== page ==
Many women take estrogen therapy for relief of menopausal symptoms and osteoporosis, but new research shows that the treatment may also lower their risk of gum disease.
Menopausal symptoms, caused by lower levels of estrogen, and osteoporosis, caused by aging, menopause, and lack of Vitamin D and calcium, are often treated with estrogen therapy. Now a new study suggests that the same estrogen therapy used to treat menopause symptoms and osteoporosis can actually lead to healthier teeth and gums.
The study, published in the July 2017 issue of Vol. 24 in Menopause, the journal of The North American Menopause Society (NAMS), explores the association between osteoporosis treatment and severe periodontitis in postmenopausal women. As estrogen levels fall during menopause, loss of bone mineral density can lead to osteoporosis. It is noted that around the same time, changes in oral health are also more common. Osteoporosis is a health condition that greatly affects the bones, since the disease weakens them and makes them capable of breaking easily. It can also have a direct relationship on oral and dental health, as the disease can hamper or damage jawbones, and trigger gum disease and loss of teeth.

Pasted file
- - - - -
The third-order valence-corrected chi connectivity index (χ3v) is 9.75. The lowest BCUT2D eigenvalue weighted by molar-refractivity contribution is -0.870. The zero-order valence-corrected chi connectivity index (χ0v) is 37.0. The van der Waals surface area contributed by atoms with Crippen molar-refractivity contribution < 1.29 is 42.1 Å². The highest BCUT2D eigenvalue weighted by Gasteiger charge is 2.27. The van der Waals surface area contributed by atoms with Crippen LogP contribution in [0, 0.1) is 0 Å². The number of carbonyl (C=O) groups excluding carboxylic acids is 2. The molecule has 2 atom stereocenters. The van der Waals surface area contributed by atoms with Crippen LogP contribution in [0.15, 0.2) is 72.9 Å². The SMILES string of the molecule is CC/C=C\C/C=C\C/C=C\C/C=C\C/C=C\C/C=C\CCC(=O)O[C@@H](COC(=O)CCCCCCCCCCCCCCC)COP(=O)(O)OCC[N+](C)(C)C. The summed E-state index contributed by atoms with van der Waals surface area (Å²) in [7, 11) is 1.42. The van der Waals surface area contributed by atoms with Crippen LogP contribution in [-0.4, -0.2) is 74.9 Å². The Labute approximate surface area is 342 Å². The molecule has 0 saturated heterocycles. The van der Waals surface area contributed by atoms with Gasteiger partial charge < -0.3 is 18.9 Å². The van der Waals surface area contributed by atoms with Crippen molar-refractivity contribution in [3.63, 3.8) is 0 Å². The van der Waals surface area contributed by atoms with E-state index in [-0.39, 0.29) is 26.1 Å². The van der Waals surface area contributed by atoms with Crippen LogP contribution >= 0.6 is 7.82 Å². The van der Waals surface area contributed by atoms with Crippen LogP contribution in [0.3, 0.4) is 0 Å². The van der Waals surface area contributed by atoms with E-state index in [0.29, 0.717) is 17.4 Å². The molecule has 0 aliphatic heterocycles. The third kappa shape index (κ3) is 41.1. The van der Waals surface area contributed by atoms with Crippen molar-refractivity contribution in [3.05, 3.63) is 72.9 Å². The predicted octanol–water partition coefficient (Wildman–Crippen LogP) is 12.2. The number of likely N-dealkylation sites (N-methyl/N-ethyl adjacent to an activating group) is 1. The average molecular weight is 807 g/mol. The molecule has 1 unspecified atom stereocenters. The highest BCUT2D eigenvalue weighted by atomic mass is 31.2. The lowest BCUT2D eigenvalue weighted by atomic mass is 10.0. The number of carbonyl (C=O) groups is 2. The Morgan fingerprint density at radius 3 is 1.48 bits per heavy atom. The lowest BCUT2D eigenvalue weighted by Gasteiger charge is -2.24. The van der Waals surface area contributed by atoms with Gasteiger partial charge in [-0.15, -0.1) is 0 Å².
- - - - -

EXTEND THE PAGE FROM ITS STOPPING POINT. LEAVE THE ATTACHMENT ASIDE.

The study revealed that women over the age of 50 treated with estrogen for osteoporosis are 44 percent less likely to have severe periodontitis than women who did not receive the treatment. Although previous studies have investigated the relationship between osteoporosis and tooth loss, few have examined the link between estrogen therapy and periodontal disease.
“This study demonstrates that estrogen therapy, which has proven to be effective in preventing bone loss, may also prevent the worsening of tooth and gum disease. All women, but especially those with low estrogen or on bisphosphonate treatment for osteoporosis, should make good dental care a part of their healthy lifestyles”, says Dr. JoAnn Pinkerton, NAMS executive director.